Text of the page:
The unsteady foundation of basic income proposals

Many people, especially seniors, could see a drop in their incomes under a guaranteed annual income

The unsteady foundation of basic income proposalsDo the politicians seeking British Columbians’ votes on May 9 think we’re all under five-years-old and believe in Santa Claus? The public conversation about providing basic income in the province would suggest so. As the B.C. election approaches, we’re being regaled with all the enticing indulgences a new government might deliver. Ten-dollar-a-day child care for every…

Beware of politicians bearing (election) gifts

Candidates tie themselves in knots dangling a return to the good old days. Unfortunately, the past doesn't offer any solutions to our problems

Beware of politicians bearing (election) giftsIt’s election season in B.C. Parties and candidates are tying themselves in knots to dangle before us pleasing and promising prospects in hope of our vote. It all looks so enticing. But before we exercise our democratic right at the polling station, we need to look beyond the sizzle. The future is always uncertain and often…

When a degree isn’t enough to get you a job

An entry-level job teaches many things you don’t learn in school: getting to work on time; getting along; dealing with deadlines and customers

When a degree isn’t enough to get you a jobCareer prospects become so discouraging for many educated young people that the British weekly magazine The Economist writes about young people who have given up looking for work and live in their parents' basement playing video games. Similarly, Canadian newspapers are publishing articles telling parents how to kick their grown children out of the house. We’re not talking…

B.C. tech sector held back by skills shortage

There is a growing mismatch between those still out of work and the vacancies that many employers desperately seek to fill

B.C. tech sector held back by skills shortageThe B.C. job market is booming. Just ask any of the 11,200 additional people who were employed in January over the month before. But there is still untapped potential for greater job growth. Year over year, employment in British Columbia has been growing at an impressive 3.5 per cent. Canada as a whole saw a respectable but…

The post-truth world of the U.S. lumber industry

American duties on Canadian softwood may increase the profits of U.S. lumber producers, but they also increase housing prices and reduce construction jobs

The post-truth world of the U.S. lumber industryConstructing an industry without all the necessary supplies can lead to fiscal imbalance. Welcome to the post-truth world of economics. Facts are hard and certain, true and real – as opposed to opinions, beliefs or stories. Alternative facts, contradicting old-fashioned facts, are what we used to call lies. And in the midst of this new post-truth reality,…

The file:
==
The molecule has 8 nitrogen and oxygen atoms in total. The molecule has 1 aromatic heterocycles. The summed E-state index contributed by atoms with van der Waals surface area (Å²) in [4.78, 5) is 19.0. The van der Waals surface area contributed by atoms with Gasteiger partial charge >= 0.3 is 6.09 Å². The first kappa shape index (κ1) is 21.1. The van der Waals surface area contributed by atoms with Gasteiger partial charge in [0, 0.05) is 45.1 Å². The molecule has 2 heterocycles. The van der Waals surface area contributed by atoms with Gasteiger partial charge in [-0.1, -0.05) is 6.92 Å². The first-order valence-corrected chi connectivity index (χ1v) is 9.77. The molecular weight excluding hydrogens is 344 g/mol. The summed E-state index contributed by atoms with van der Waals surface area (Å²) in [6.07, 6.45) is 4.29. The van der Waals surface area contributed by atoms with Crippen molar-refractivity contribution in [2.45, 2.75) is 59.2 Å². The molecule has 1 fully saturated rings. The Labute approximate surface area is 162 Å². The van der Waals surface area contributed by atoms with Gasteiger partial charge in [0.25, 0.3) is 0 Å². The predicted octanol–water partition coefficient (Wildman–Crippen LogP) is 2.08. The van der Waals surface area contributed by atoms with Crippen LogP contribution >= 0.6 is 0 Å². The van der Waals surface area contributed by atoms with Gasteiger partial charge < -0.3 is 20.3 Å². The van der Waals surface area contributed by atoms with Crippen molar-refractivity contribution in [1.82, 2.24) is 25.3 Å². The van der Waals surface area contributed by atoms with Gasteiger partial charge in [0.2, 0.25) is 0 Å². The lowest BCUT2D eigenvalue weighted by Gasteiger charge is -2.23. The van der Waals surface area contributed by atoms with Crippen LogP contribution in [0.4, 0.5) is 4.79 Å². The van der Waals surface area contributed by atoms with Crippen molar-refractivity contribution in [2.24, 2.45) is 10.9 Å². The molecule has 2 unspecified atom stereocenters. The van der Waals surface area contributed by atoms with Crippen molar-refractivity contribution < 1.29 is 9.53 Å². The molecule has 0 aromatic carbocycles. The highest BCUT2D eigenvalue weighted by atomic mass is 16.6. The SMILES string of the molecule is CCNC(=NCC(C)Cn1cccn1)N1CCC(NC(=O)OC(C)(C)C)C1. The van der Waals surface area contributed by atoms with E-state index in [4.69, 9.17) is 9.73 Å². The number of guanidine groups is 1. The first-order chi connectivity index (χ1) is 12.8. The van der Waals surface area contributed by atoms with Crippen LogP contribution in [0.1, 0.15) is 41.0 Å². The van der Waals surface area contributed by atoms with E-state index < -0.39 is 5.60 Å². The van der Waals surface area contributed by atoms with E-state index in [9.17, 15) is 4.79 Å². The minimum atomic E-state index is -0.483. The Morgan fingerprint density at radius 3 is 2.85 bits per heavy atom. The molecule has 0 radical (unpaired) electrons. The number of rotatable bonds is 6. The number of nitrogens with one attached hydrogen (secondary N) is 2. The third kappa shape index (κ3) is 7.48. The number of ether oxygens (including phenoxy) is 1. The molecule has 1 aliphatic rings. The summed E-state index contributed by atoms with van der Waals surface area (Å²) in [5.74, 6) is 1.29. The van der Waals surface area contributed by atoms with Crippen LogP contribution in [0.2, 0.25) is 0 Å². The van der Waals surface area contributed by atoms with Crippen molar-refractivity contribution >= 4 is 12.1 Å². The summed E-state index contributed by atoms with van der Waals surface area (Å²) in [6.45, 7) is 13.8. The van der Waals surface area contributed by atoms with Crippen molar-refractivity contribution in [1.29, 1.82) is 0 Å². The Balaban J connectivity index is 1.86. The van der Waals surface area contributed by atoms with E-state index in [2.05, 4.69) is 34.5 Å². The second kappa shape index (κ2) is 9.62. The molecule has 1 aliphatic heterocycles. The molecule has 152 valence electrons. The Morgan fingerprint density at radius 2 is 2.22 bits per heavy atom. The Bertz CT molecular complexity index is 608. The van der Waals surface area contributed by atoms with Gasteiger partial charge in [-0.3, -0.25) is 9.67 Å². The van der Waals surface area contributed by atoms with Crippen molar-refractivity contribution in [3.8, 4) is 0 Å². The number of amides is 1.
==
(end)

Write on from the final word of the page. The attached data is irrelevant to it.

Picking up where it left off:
The not-so-hidden message in Hidden Figures

Hopefully the movie Hidden Figures will inspire British Columbians to improve their technical skills, leading to a happy ending

The not-so-hidden message in Hidden FiguresTechnological advances challenge economies, eliminating jobs and creating significant social problems for those displaced workers. How can we turn these negatives into positives? The first step is easy: watch the recently-released movie Hidden Figures. It has no sex, no violence, no special effects and no chase scenes. But it's entertaining and informative. It's the story of “coloured…

Hats off to Canada’s education system

Our students and their teachers deserve praise for exceptional PISA test results, but Canadians need to make continued education a priority

Hats off to Canada’s education systemThe report card has arrived and the results are exceptional. In a world seemingly shrouded in gloom, such positive news should be celebrated, even as we ponder how to carry on the good work of students and educators. As 2016 closed, the British Columbia education system was being honoured. That's good news for the province and the children who will…

Thank corporations for driving job growth

And where else do citizens turn for financial support for the local football team or the children’s hospital when the governments turn them down?

Thank corporations for driving job growthIs ‘corporation’ a swear word? The way some people use it, one might think that corporations are the epitome of evil and a symbol of all that is wrong in our social and economic lives. There have been some careless corporations (think Volkswagen) and some genuinely bad corporate leaders – not all of whom are…

Finding new markets will ease impact of U.S. protectionism

As Canada integrates more and more into the global economy, it will matter to us less and less that the United States withdraws

Finding new markets will ease impact of U.S. protectionismOne of the reasons the new president-elect in the United States is generating so much nervousness around the globe is the fear that he is not connected to the realities of how the global economic system works. For example, there is no such thing as a truly American car. Sure, there are cars with traditional…

When economic reality bites a civil society

Passing laws we don't have the economic resources to fulfil is fruitless: Canadians must craft a legal reality we can actually afford

When economic reality bites a civil societyDealing with difficult fiscal constraints and respecting our laws requires more than just the rule of law. It takes negotiation and a keen sense of economic reality. Our democracy is thankfully governed by the rule of law. To deal with things we really don't want, like murder or robbery, we can pass laws. Laws don't eliminate evil,…
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